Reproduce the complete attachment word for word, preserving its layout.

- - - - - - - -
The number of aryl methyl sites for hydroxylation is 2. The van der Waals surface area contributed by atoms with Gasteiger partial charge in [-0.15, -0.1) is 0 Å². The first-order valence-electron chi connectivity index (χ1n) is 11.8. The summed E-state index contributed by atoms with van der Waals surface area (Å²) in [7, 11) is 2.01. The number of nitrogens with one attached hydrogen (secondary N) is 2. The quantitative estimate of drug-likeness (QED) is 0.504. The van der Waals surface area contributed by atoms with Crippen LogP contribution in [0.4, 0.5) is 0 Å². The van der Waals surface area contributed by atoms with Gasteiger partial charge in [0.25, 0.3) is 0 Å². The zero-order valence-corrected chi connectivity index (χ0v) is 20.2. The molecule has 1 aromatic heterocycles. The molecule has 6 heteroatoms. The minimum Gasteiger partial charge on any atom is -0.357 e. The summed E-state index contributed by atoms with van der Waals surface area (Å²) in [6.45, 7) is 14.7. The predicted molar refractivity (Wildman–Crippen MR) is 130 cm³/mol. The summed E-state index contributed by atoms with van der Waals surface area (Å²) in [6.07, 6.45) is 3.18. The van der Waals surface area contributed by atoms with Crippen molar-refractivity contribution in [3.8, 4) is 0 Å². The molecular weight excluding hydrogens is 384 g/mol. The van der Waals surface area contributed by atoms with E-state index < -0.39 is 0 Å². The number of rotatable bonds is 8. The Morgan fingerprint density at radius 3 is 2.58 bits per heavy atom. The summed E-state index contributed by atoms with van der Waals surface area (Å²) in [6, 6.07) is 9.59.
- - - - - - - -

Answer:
The number of aryl methyl sites for hydroxylation is 2. The van der Waals surface area contributed by atoms with Gasteiger partial charge in [-0.15, -0.1) is 0 Å². The first-order valence-electron chi connectivity index (χ1n) is 11.8. The summed E-state index contributed by atoms with van der Waals surface area (Å²) in [7, 11) is 2.01. The number of nitrogens with one attached hydrogen (secondary N) is 2. The quantitative estimate of drug-likeness (QED) is 0.504. The van der Waals surface area contributed by atoms with Crippen LogP contribution in [0.4, 0.5) is 0 Å². The van der Waals surface area contributed by atoms with Gasteiger partial charge in [0.25, 0.3) is 0 Å². The zero-order valence-corrected chi connectivity index (χ0v) is 20.2. The molecule has 1 aromatic heterocycles. The molecule has 6 heteroatoms. The minimum Gasteiger partial charge on any atom is -0.357 e. The summed E-state index contributed by atoms with van der Waals surface area (Å²) in [6.45, 7) is 14.7. The predicted molar refractivity (Wildman–Crippen MR) is 130 cm³/mol. The summed E-state index contributed by atoms with van der Waals surface area (Å²) in [6.07, 6.45) is 3.18. The van der Waals surface area contributed by atoms with Crippen molar-refractivity contribution in [3.8, 4) is 0 Å². The molecular weight excluding hydrogens is 384 g/mol. The van der Waals surface area contributed by atoms with E-state index < -0.39 is 0 Å². The number of rotatable bonds is 8. The Morgan fingerprint density at radius 3 is 2.58 bits per heavy atom. The summed E-state index contributed by atoms with van der Waals surface area (Å²) in [6, 6.07) is 9.59.